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How to Deal with Late Payments As a Small Business

It's inevitable that you'll spend time chasing payment from customers who won't cough up. Read this guide and take what you're owed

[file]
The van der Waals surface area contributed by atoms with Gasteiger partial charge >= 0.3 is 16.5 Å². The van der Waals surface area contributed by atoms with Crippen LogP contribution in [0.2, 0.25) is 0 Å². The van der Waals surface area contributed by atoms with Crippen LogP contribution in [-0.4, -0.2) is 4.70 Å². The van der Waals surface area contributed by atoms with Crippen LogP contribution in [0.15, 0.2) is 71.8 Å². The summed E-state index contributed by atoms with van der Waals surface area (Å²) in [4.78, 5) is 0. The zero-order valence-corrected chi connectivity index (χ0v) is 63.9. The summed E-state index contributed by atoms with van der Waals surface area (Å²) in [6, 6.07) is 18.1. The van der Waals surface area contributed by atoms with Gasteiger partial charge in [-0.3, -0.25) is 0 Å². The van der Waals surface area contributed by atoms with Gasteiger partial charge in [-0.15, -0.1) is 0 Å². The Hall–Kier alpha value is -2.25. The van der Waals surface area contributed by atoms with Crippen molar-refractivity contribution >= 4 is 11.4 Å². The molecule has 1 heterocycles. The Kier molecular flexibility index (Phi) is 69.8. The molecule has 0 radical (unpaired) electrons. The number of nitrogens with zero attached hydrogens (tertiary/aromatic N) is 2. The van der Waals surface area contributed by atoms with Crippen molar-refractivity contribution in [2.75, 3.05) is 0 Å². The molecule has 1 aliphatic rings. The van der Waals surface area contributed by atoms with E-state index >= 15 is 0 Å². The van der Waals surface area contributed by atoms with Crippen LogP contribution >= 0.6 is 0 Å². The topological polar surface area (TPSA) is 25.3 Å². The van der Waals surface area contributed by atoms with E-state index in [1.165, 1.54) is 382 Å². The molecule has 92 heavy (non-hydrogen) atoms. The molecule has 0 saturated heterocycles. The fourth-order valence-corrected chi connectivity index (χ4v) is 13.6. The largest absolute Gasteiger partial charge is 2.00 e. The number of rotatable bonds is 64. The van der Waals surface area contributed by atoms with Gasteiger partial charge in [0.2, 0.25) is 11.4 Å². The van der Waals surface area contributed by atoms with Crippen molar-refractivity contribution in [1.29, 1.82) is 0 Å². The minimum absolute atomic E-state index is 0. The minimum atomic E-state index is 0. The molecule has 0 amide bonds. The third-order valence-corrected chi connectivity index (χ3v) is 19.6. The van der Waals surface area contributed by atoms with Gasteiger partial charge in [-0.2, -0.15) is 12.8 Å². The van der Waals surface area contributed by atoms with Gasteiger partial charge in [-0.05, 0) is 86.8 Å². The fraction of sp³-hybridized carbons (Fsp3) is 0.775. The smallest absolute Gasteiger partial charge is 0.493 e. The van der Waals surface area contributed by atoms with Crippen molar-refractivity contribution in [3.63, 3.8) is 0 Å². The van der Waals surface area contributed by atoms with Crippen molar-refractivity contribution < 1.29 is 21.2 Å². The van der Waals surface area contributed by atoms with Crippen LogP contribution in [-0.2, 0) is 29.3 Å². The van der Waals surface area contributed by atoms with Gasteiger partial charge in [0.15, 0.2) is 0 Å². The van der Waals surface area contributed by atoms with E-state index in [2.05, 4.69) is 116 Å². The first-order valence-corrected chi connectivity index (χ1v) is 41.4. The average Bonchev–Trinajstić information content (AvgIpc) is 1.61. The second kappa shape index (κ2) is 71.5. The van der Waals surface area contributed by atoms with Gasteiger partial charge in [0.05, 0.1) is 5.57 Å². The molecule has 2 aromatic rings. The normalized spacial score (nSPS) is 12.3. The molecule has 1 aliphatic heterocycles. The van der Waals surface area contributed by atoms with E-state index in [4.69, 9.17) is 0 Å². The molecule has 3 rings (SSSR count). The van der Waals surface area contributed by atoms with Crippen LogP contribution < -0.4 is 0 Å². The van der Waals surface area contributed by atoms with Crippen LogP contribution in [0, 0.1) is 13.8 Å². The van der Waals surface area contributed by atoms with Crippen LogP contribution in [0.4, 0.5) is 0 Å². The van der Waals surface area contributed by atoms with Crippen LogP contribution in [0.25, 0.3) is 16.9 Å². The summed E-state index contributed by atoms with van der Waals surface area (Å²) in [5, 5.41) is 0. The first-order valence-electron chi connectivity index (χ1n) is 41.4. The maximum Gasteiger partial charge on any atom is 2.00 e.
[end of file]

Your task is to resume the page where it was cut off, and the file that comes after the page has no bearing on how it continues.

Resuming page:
It’s a fact that can be a little hard to swallow at times, but there will come a point within your time of owning a business where payments will be late. It starts as business as normal; the brief was set, the work was completed, the invoice was sent – then……nothing. The time has come when you need to chase the payment, but let’s be honest, it’s not the most desirable part of the job – especially for us painted smile and gritted teeth super polite British folk. A survey conducted last year suggests that the average small to medium businesses in the UK are owed £40,857 in unpaid invoices, with more than 50% of the total being overdue. 1,000 businesses were surveyed, and 23% of them said that these late payments have put them at risk of closing. Chasing a late payment can be one of the most challenging parts of being a business owner, having to email or phone a client to ask when the money will be paid is never an easy conversation. But you ARE entitled to be paid for the work you have completed; this is business after all. It has also been reported that these businesses spend 336 hours chasing late payments, that’s the same number of hours as a full time member of staff working for 2 months; for the same amount of time you could do a whole day of team building for a team of 40, or leave early every Friday for a year with a 7 person team. Think of the motivation you could generate! So, if you have previously experienced this and want to learn how to prevent it, or you are just starting out and want to avoid the situation from day one, here are some tips that will help! Set clear terms It is critical that terms of invoicing are established with every client as soon as possible, to prevent any difficult situations from forming further down the line. If you are unsure about the terms that you should be applying, you could seek advice from other business owners, conduct some internet research or speak to an accountant about your cash flow. Whether you want your invoice paid in 14, 30 or 60 days – make this clear to your client in the initial agreement in writing – even if it is email format. Graphic designer Lee Mason shares his experience: “I don’t really have a standard process when it comes to late payments, in the past, I’ve threatened to add 10% interest every day it’s late – This usually comes long after the due date though. If I’m a little concerned I won’t be paid in good time I hold onto the final files until the balance is cleared. But it’s a very rare thing where a payment is late, and if it does drag on a daily nagging email usually sorts it out!” There is a particularly helpful guide from the government about late commercial payments; it comments that the interest you can charge if a client is late paying an invoice is ‘statutory interest’ – 8% in addition to the bank of England base rate – currently 0.25%. So you could effectively charge 8.25% statutory interest of any debt owed to your business. If you are going to add interest or charges on late payments, be sure to be transparent about this from the beginning. Look for gaps Take a look at your cash flow – are there glaring issues? Do your payment terms match up with those of your suppliers? For instance, if you allow your customers 60 days to pay, but your suppliers stipulate their invoices are paid within 30, you may find yourself turning to your capital reserves to cover the gaps. This is a far from ideal situation and should urge you to amend your payment terms to prevent this practice from becoming the norm. Some small businesses have a policy of receiving 50% of the invoice before work is started or even full payment when working with new clients for the first time; then once a relationship is established, invoicing after work is completed becomes standard practice. Do some research There is a lot to be said for trusting your intuition – or perhaps you have heard that a potential new client can be a stickler for paying within pre-determined payment terms. If this strikes a chord with you, then it’s worth undertaking some research to allow you to make an informed decision. Having a looking at a business’s Companies House record or performing a credit check will help you seek reassurance or consider how to move forward. Make payments easy Work to ensure that there are no barriers in your client’s way and make it as easy as possible for them to pay. Make it very clear that you accept all methods of payment; cheques, BACS or direct debit. Make your bank details extremely clear on your invoices, and make yourself available to the accounts department or accountant. There is even software that you can implement within your business that includes a ‘pay now’ button on an invoice that is generated and sent digitally; Jade Winters from DMC Software gives us an example of this: “Sage Pay is a payment solution, which gives users the ability to take payments from customers online, face to face, over the phone and from within invoices. “It doesn’t generate the invoice; you’d need to be using a compatible accounting solution for that, such as Sage 50. By using Sage Pay integration with your accounting software, you can embed a ‘Pay Now’ button into your electronic invoices, which enables your customers to submit a payment online immediately.” Turn to automation One sure fire way to avoid late payments is to use direct debits. Of course, this option won’t be viable to every type of business, but if you offer a service that is ongoing then direct debits can be a blessing! You could even offer a small discount for clients that pay by direct debit – this then becomes the most efficient choice for both parties, and to make it even easier – having the direct debit mandate form on the website for clients to download makes the process even easier. Will Craig, managing director at Digital Impact gives his thoughts: “My agency cut its teeth in web development, which is inherently quite project-based. Someone wants a website; we build it and they pay for it. It’s a simple model, but it can raise serious cash flow issues. Since project work varies as much as it does, we try and make everything else as consistent as possible. “For hosting, maintenance, support and marketing contracts, we want to know exactly when we will be paid. Using direct debits means we do know when regular payments will be made. Looking at a calendar, we can pinpoint the day that payments will clear, which really helps minimise cash flow issues.” If you are able to pinpoint the clients that you repeatedly have problems with, it’s important to reconsider your relationship with them. It simply doesn’t make sense to keep working with them in the hope that they will pay – you are effectively putting your business in jeopardy. By being transparent, honest and exhibiting open and honest communication you will be able to establish reliable and prosperous client relationships. SOURCE